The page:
Alcea rosea

'Spring Celebrities Apricot'

DWARF APRICOT HOLLYHOCK

$5.00 AUD

Availability: In stock

Alcea rosea ‘Spring Celebrities Apricot’
DWARF APRICOT HOLLYHOCK

Alcea rosea ‘Spring Celebrities Apricot’ is a recent release, new dwarf Hollyhock.
Especially bred to suit smaller gardens and pots.
And to be weather hardy and self-supporting for the modern, low maintenance gardener.

Frilly powder-puffs of apricot

However there has been no compromise with the size and beauty of the blooms.
So Alcea rosea ‘Spring Celebrities Apricot’ bears full size blooms on a shorter, smaller plant.
With double centres like giant frilly powder-puffs swirled with shades of apricot, peach and rose.
Then surrounded by a ruff of frilled apricot petals.

Strong & weatherproof

These striking blooms are borne on 80cm. stout, strong flower stems.
So, the whole plant is utterly eye-grabbing but all in a small space.

Handsome foliage & impressive cut flowers

A handsome foliage clump is also an asset with this plant.
While the flower stems can be cut for majestic flower arrangements.
Alcea rosea ‘Spring Celebrities Apricot’ is a lovely feature in gardens of any size.

Water-wise & low maintenance

Alcea rosea, commonly called Hollyhocks, are tough and easily grown in Full Sun to Part Shade.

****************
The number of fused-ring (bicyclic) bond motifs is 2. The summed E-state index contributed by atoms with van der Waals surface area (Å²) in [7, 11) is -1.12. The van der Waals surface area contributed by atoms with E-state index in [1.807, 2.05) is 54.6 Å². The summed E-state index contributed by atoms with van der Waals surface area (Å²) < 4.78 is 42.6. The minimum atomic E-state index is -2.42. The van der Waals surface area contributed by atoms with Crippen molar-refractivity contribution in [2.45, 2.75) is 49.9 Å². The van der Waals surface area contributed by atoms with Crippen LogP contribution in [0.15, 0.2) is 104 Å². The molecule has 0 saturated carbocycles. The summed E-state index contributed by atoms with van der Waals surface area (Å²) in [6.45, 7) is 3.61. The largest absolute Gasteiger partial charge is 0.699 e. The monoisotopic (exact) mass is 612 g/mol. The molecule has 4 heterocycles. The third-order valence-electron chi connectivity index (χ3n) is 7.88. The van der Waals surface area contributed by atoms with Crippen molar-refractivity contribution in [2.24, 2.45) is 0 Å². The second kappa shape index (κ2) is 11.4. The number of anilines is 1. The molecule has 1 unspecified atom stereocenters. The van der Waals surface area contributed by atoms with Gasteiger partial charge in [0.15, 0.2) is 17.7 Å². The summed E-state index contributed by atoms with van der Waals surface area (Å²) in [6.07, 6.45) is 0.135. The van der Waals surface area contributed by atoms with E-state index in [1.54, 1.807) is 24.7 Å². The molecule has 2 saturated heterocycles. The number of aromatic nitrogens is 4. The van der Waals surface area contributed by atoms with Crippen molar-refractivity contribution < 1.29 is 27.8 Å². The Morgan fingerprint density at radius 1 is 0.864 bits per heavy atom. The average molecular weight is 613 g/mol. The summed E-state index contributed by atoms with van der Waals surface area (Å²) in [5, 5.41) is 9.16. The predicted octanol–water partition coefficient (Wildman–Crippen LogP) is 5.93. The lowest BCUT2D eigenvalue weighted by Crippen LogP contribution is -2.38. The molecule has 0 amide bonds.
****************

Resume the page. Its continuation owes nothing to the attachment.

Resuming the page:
Where they are particularly hardy in heat, dry, frost and wide range of soils.

Easy to grow

So ‘Spring Celebrities Apricot’ will accept soils from sandy to clay, though it cannot tolerate waterlogged soils.
And can thrive in soils with a pH on both the acid and alkaline side of neutral.
While a little pampering with fertilizer, organic matter or compost will be rewarded with bumper flower towers.
And dousing the whole plant with seaweed or fish emulsion products from time to time will really give them a health tonic.
Though these new Spring Celebrities Hollyhocks have also been bred for enhanced resistance to summer rust disease, which can be a problem with old fashioned Hollyhocks during humid summer weather.

Suitable for coastal gardens

Hollyhocks are also suitable for coastal gardens and exposed sites, as they do like to be well-aired.
Though you may wish to give your flower laden spires some shelter from howling gales so they are not bowled over.
However Alcea rosea ‘Spring Celebrities Apricot’ is usually reliably self-supporting, as it has been bred specially for strong stems.

Low maintenance

Alcea rosea is a thoroughly low maintenance plant, only needing to have the spent flower stems cut to the ground after each flowering session. And this also encourages more flower spires.
Happily, it will gently self-seed for you in suitable conditions, without ever becoming a nuisance.
But sadly for tropical gardeners, Hollyhocks are not suitable for very humid areas.

80m. High laden flower spires x 45cm. Wide evergreen foliage clump.

SEED SOWING ADVICE: QUICK & EASY
Suitable for beginners & kids

Sow any time indoors in punnets, or scatter directly in garden from late winter to spring.

Sow the seeds on the surface of good quality seed raising mix.